Criminal groups exerted extraordinary pressure on the press as they extended their control over virtually every sector of society. Journalists were killed or disappeared, media outlets were bombed and threatened. Pervasive self- censorship was a devastating consequence of this environment. In an information vacuum, journalists and citizens increasingly used social media to inform their communities. The murder of a Nuevo Laredo reporter was the first case documented by CPJ worldwide in which a person was killed in direct relation to reporting done on social media. At least three journalists were granted political asylum in the United States and Canada, and several others sought refuge in other countries. Several major news organizations agreed on a professional code in which they set protocols for journalists at risk and pledged not to be propaganda tools for criminals. But President Felipe Calderón Hinojosa's administration failed to implement effective reforms. Despite efforts to rejuvenate the office of the special prosecutor for crimes against free expression, anti-press violence went virtually unpunished. The government's new journalist-protection program was widely seen as ineffective. And while the Chamber of Deputies passed a bill to federalize anti-press crimes, the legislation remained pending in late year.
The Mexican president promised to protect a besieged press corps with a federal protection program, a special prosecutor, and new legislation making anti-press violence a federal crime. But Felipe Calderón Hinojosa has failed at nearly every turn. Analysis by Mike O'Connor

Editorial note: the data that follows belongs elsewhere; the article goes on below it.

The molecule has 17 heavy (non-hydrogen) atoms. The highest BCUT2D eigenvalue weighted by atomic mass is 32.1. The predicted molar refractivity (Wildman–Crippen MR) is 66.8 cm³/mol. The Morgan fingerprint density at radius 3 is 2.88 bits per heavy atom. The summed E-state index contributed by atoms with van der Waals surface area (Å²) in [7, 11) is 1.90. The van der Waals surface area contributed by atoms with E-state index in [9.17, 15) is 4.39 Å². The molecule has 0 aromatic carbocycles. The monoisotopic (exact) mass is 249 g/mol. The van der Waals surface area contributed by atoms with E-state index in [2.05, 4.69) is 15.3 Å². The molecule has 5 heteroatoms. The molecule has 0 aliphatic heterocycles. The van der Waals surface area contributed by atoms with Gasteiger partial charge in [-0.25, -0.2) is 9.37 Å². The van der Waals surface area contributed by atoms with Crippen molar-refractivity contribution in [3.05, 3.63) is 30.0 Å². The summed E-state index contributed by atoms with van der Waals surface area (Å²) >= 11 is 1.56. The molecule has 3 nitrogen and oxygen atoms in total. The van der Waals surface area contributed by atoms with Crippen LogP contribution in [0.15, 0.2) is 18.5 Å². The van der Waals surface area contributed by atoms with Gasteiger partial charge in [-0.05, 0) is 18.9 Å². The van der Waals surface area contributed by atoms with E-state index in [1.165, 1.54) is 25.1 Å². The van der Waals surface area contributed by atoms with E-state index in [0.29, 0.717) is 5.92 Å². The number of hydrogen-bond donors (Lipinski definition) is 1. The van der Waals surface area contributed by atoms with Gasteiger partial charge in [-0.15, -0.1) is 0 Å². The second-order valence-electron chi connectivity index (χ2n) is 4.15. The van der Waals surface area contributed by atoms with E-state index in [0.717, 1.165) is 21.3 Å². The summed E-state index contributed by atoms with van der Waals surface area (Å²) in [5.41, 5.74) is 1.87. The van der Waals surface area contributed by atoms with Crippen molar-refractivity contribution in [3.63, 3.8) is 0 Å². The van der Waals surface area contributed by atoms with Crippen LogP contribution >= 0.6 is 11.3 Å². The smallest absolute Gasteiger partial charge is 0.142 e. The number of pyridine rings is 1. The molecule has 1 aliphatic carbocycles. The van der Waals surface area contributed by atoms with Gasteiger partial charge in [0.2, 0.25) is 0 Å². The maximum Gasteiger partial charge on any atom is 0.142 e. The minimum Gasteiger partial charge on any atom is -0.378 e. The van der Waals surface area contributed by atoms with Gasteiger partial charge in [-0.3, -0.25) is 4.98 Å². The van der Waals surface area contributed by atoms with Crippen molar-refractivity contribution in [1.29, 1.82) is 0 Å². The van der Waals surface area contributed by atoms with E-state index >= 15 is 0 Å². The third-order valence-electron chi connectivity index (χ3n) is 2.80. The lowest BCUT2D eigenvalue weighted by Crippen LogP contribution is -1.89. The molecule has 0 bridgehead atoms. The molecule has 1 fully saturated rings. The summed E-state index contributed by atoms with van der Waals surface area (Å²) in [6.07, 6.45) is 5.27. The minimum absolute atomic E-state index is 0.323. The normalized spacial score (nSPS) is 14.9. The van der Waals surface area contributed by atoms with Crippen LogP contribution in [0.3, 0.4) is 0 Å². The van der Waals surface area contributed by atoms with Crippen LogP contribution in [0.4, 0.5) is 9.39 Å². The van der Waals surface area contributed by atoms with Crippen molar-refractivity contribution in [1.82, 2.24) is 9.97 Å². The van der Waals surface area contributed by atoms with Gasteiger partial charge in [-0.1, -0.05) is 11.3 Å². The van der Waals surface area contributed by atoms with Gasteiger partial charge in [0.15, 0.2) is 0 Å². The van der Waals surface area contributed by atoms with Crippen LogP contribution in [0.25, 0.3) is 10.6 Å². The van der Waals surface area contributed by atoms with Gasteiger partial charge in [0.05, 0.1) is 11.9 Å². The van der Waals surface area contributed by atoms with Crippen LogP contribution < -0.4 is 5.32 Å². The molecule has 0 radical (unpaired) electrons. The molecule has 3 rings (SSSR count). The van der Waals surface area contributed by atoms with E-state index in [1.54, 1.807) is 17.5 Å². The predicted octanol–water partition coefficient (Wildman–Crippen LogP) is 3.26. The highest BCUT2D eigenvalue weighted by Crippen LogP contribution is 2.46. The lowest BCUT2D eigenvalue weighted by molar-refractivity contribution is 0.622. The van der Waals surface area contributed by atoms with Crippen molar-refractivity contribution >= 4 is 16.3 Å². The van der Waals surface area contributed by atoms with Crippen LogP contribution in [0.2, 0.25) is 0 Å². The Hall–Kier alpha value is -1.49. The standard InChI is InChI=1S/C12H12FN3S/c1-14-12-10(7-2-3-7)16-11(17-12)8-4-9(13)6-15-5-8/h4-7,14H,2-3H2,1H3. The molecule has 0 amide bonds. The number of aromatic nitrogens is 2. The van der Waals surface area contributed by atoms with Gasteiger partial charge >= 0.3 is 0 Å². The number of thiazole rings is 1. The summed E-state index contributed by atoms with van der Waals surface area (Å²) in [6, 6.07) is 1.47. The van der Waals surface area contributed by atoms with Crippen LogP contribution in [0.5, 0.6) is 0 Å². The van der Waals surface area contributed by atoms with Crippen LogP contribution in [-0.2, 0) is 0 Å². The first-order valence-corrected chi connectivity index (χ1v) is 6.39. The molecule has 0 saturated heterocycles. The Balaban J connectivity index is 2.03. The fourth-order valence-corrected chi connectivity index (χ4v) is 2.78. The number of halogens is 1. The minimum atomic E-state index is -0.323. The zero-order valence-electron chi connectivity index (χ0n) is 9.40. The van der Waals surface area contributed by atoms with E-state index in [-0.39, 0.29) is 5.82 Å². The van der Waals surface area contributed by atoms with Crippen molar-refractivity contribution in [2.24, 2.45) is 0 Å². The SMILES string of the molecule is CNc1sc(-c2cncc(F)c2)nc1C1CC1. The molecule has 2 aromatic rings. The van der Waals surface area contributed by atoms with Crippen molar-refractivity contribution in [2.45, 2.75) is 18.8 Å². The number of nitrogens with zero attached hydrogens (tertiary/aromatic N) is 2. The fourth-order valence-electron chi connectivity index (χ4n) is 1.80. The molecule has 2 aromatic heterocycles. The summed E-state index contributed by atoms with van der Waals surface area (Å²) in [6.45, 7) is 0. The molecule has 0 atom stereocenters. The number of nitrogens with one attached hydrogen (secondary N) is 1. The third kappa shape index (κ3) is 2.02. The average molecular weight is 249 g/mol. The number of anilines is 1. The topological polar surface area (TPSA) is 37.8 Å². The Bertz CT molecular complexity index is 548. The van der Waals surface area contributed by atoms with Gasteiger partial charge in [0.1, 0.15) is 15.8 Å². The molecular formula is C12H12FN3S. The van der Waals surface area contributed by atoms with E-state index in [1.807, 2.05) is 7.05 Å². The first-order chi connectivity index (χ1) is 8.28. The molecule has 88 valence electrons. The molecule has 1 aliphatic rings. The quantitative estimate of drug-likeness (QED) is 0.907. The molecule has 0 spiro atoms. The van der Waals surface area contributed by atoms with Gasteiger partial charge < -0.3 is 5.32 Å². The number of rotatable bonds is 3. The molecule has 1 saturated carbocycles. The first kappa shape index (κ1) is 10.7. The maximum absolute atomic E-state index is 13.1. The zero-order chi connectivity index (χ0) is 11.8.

Maria Elizabeth Macías Castro, Luis Emanuel Ruiz Carrillo, and Noel López Olguín were killed in direct retaliation for their reporting, CPJ research found. Four other journalists were murdered in unclear circumstances. CPJ is investigating to determine if the motives were work-related.
The office of the special prosecutor for crimes against freedom of expression was restructured in 2010 and placed in the hands of a new administrator, Gustavo Salas Chávez, in an effort to improve its record of ineffectiveness. Nonetheless, the new office had no immediate success in prosecuting journalist murders.
CPJ's Impunity Index found that Mexico is among the world's worst nations in combating deadly anti-press violence, with at least 13 unsolved murders over the past decade.
4. Sri Lanka
The administration's new protection program for journalists under threat was widely seen as ineffectual and beset by bureaucratic rivalries. Only eight journalists were provided help by October 2011, and most said the protection was of little value.
Breakdown of the program:
Hundreds: Projected enrollment in the program.
8: Journalists enrolled.
5: Enrolled journalists who said the protection was ineffectual.
11 million pesos (US$840,000): First-year budget for the protection program, according to official figures.
Do you believe the free flow of information must be protected? Sign the #RightToReport petition and demand that President Obama immediately:
1. Issue a presidential policy directive prohibiting the hacking and surveillance of journalists and media organizations.
2. Limit aggressive prosecutions that ensnare journalists and intimidate whistleblowers.
3. Prevent the harassment of journalists at the U.S. border.
Or click here to see the full petition, and join leading journalists like Christiane Amanpour, The Guardian’s Alan Rusbridger, Editor of the AP Kathleen Carroll, and Arianna Huffington in signing on.